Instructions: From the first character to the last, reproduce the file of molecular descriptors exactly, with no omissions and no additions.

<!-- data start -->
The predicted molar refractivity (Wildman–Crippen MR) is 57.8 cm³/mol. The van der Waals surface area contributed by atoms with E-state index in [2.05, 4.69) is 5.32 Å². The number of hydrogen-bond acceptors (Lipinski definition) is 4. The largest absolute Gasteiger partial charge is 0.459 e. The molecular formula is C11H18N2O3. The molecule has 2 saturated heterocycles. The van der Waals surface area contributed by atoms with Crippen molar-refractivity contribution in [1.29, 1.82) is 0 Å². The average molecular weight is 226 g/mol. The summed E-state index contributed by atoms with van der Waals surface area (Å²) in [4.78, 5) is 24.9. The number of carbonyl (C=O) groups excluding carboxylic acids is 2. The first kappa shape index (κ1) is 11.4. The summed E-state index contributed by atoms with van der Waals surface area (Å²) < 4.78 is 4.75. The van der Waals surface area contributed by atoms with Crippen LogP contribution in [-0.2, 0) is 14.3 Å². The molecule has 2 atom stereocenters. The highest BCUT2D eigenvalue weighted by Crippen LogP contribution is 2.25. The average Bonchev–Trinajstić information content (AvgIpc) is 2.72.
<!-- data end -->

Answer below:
The predicted molar refractivity (Wildman–Crippen MR) is 57.8 cm³/mol. The van der Waals surface area contributed by atoms with E-state index in [2.05, 4.69) is 5.32 Å². The number of hydrogen-bond acceptors (Lipinski definition) is 4. The largest absolute Gasteiger partial charge is 0.459 e. The molecular formula is C11H18N2O3. The molecule has 2 saturated heterocycles. The van der Waals surface area contributed by atoms with Crippen molar-refractivity contribution in [1.29, 1.82) is 0 Å². The average molecular weight is 226 g/mol. The summed E-state index contributed by atoms with van der Waals surface area (Å²) in [4.78, 5) is 24.9. The number of carbonyl (C=O) groups excluding carboxylic acids is 2. The first kappa shape index (κ1) is 11.4. The summed E-state index contributed by atoms with van der Waals surface area (Å²) < 4.78 is 4.75. The van der Waals surface area contributed by atoms with Crippen LogP contribution in [-0.2, 0) is 14.3 Å². The molecule has 2 atom stereocenters. The highest BCUT2D eigenvalue weighted by Crippen LogP contribution is 2.25. The average Bonchev–Trinajstić information content (AvgIpc) is 2.72.